Role of the dopaminergic system in depression
ABSTRACT A hypothesis implicating dopamine in depression was proposed over 15 years ago (Randrup et al 1975). The identification of multiple new subtypes of dopamine receptors and evolving views regarding the function of the dopamine systems in the brain require a reexamination of this hypothesis. Results from studies in depression, Parkinson's disease, and animal models of depression suggest a deficiency of dopamine in depression. Dopamine precursors, dopamine agonists, and dopamine reuptake inhibitors show therapeutic efficacy in depression. Electroconvulsive therapy (ECT) and standard pharmacological antidepressants enhance dopamine function. Studies using receptor-specific drugs in clinical trials and neuroimaging studies are needed to further clarify the role of dopamine in depression.
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ABSTRACT: A substantial proportion of depressed patients do not respond to current antidepressant drug therapies. So far, antidepressant drugs have been developed based on the "monoaminergic hypothesis" of depression, which considers a synaptic deficiency in 5-hydroxytryptamine (5-HT; serotonin) or noradrenaline as main cause. More recently, the dopaminergic system has been implicated in the efficacy of some antidepressants, such as desipramine, amineptine, nomifensine. Dysfunction of dopaminergic neurotransmission within the mesolimbic system may contribute to anhedonia, loss of motivation and psychomotor retardation in severe depressive disorders. Dopamine D3 receptor subtype is located both pre- and postsynaptically in brain areas regulating motivation and reward-related behavior and has been implicated in depression-like behaviors. Activity of mesolimbic dopamine neurons in the reward circuit is a key determinant of behavioral susceptibility/resilience to chronic stress, which plays a central role in the pathogenesis of depression. Dopamine D3 receptor expression and function are both down-regulated in stress and depression, and these changes are reversed by antidepressant treatments, suggesting that enhanced dopaminergic neurotransmission mediated by dopamine D3 receptor participates in adaptive changes related to antidepressant activity. Of note, brain derived neurotrophic factor (BDNF) controls the expression of the dopamine D3 receptor in some brain areas and BDNF induction by antidepressant treatments is related to their behavioral activity. A number of experimental drugs in pre-clinical or clinical development, including aripiprazole and cariprazine, may act as antidepressants because of their partial agonist activity at dopamine D3 receptors. These preclinical and clinical data are discussed in the present review.European journal of pharmacology 07/2013; 719(1-3). DOI:10.1016/j.ejphar.2013.07.022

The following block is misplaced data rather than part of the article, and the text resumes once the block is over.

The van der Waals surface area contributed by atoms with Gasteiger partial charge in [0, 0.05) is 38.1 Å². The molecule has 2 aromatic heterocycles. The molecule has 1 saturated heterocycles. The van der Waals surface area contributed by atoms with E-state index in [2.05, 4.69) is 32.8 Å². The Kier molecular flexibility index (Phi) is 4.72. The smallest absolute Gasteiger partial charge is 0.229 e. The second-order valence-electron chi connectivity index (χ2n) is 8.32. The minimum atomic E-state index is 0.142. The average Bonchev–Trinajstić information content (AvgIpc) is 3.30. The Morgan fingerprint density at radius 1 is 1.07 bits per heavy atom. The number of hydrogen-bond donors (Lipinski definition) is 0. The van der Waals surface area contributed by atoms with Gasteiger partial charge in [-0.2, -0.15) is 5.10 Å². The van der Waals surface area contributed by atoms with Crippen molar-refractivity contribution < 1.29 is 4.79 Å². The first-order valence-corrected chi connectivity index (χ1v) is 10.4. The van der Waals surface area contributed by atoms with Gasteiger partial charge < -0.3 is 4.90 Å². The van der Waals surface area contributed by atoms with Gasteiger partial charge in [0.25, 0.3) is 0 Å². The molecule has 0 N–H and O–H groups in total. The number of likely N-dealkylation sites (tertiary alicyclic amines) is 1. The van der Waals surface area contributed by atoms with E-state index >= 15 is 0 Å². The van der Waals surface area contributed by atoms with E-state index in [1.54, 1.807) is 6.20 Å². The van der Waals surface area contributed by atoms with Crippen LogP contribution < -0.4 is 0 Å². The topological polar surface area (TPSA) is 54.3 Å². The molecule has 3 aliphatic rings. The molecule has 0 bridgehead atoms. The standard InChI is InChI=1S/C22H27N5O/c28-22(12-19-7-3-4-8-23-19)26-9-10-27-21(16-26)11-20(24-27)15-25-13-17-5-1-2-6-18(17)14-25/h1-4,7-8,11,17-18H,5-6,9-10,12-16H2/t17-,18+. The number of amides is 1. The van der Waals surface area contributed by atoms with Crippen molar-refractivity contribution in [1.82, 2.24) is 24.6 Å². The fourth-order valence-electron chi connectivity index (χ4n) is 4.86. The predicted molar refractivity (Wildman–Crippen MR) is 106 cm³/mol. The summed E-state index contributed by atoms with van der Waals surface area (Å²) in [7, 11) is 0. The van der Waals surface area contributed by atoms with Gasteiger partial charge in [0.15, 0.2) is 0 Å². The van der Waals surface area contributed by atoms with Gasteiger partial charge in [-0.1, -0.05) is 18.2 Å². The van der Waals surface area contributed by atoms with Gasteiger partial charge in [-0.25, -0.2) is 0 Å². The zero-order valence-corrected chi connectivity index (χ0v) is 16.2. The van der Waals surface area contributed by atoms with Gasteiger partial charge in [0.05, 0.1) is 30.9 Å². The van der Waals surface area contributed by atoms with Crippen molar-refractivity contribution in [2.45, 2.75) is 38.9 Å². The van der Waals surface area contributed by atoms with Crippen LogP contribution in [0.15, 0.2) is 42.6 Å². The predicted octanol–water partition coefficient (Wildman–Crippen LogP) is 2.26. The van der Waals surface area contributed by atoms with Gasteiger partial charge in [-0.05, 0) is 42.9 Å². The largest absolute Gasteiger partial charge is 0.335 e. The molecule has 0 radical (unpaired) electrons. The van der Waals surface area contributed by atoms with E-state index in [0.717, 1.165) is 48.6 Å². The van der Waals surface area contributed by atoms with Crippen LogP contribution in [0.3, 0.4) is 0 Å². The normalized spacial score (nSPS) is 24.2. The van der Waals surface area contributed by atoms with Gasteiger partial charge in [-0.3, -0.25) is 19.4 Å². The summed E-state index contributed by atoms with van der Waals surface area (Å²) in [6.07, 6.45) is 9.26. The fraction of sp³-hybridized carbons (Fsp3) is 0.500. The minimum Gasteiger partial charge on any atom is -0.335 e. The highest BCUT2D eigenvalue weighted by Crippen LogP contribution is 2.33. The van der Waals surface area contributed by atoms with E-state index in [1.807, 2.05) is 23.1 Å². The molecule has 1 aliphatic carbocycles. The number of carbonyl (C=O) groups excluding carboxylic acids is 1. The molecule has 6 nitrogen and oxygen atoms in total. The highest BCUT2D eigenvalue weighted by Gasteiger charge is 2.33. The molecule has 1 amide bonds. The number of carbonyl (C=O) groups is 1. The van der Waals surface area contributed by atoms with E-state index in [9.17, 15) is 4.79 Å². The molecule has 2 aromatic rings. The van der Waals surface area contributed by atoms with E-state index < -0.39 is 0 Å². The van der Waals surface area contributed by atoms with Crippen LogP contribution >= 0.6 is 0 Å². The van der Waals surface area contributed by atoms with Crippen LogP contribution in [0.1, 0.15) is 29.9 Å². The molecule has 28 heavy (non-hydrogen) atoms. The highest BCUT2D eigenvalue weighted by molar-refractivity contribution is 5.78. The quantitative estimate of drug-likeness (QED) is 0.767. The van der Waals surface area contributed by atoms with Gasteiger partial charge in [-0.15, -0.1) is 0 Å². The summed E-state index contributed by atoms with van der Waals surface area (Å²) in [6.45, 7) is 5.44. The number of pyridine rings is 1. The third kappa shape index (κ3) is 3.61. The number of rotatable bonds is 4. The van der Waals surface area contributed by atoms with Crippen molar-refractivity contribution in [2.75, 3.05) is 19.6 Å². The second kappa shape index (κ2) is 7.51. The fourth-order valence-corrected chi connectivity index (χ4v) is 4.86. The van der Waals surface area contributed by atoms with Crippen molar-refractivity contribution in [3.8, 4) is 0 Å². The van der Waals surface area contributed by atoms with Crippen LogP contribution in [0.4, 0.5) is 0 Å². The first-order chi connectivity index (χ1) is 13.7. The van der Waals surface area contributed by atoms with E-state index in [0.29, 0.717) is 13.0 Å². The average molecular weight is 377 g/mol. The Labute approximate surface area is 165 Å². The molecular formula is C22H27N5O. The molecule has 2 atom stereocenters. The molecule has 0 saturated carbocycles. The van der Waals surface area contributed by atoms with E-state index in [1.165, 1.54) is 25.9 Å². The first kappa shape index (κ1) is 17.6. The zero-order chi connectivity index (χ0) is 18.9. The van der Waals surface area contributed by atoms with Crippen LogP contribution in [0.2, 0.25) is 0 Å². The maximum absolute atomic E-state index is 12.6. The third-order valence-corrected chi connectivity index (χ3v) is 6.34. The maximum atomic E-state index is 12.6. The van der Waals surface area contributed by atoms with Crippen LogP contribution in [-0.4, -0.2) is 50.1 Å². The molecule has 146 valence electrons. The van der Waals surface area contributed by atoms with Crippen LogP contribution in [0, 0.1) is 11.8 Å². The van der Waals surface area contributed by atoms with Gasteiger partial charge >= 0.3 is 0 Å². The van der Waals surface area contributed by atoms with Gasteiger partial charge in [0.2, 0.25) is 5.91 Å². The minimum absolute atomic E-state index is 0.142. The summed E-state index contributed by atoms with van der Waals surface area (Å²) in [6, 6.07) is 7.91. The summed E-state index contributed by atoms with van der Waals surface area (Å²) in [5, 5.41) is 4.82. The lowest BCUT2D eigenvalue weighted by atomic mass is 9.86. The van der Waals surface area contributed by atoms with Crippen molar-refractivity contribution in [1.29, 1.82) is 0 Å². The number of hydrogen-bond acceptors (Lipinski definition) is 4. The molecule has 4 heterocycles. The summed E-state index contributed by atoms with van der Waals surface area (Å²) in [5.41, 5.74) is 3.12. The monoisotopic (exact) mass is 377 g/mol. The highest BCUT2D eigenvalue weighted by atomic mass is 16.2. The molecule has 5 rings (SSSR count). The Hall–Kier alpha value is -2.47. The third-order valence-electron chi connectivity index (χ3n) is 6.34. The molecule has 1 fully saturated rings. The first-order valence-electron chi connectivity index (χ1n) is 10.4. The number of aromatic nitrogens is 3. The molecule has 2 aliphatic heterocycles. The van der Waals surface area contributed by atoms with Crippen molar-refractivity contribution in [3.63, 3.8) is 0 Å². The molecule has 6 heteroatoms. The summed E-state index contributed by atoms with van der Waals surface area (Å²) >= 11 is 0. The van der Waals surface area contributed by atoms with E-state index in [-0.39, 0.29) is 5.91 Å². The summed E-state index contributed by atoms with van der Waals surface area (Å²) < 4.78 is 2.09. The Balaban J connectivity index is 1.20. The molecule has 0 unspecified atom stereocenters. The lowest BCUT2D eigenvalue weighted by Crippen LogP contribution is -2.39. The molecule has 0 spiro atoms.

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ABSTRACT: Zuojin Pill (ZJP), a traditional Chinese medicinal decoction, contains two herbal drugs: Coptis chinensis Franch. and Evodia rutaecarpa (Juss.) Benth. in the ratio of 6:1 (w/w). Previous pharmacological studies have shown that two herbs in ZJP have the antagonistic effects on catecholamine secretion in bovine adrenal medullary cells. Furthermore, the alkaloids from the two herbs in ZJP may provide a protective effect for depression in individuals with a low expressing 5-HTT allele by increasing receptor concentration in serotonergic neurons. However, antidepressant effect has not been reported before and has not been fully clarified.Journal of ethnopharmacology 05/2013; 148(2). DOI:10.1016/j.jep.2013.05.011
- Clinical, Research and Treatment Approaches to Affective Disorders, 02/2012; , ISBN: 978-953-51-0177-2